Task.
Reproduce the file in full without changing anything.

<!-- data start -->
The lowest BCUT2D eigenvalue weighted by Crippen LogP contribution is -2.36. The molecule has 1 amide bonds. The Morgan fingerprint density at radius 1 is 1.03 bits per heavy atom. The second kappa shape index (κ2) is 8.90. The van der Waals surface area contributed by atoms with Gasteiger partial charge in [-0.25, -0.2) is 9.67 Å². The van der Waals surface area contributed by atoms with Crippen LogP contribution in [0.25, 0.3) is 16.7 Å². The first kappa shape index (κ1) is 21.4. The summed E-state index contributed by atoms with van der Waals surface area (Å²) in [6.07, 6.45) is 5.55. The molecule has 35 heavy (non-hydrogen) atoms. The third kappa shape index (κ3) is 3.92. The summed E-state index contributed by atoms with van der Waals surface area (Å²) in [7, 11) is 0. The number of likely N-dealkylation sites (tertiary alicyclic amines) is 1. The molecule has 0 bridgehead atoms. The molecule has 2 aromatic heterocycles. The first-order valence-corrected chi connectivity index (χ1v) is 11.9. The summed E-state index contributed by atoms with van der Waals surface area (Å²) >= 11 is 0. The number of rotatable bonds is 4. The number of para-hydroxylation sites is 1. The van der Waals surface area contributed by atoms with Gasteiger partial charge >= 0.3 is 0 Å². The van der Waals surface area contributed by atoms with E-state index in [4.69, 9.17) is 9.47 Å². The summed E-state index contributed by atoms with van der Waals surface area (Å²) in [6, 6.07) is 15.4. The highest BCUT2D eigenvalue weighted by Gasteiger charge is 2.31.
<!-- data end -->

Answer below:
The lowest BCUT2D eigenvalue weighted by Crippen LogP contribution is -2.36. The molecule has 1 amide bonds. The Morgan fingerprint density at radius 1 is 1.03 bits per heavy atom. The second kappa shape index (κ2) is 8.90. The van der Waals surface area contributed by atoms with Gasteiger partial charge in [-0.25, -0.2) is 9.67 Å². The van der Waals surface area contributed by atoms with Crippen LogP contribution in [0.25, 0.3) is 16.7 Å². The first kappa shape index (κ1) is 21.4. The summed E-state index contributed by atoms with van der Waals surface area (Å²) in [6.07, 6.45) is 5.55. The molecule has 35 heavy (non-hydrogen) atoms. The third kappa shape index (κ3) is 3.92. The summed E-state index contributed by atoms with van der Waals surface area (Å²) in [7, 11) is 0. The number of likely N-dealkylation sites (tertiary alicyclic amines) is 1. The molecule has 0 bridgehead atoms. The molecule has 2 aromatic heterocycles. The first-order valence-corrected chi connectivity index (χ1v) is 11.9. The summed E-state index contributed by atoms with van der Waals surface area (Å²) >= 11 is 0. The number of rotatable bonds is 4. The number of para-hydroxylation sites is 1. The van der Waals surface area contributed by atoms with Gasteiger partial charge >= 0.3 is 0 Å². The van der Waals surface area contributed by atoms with E-state index in [4.69, 9.17) is 9.47 Å². The summed E-state index contributed by atoms with van der Waals surface area (Å²) in [6, 6.07) is 15.4. The highest BCUT2D eigenvalue weighted by Gasteiger charge is 2.31.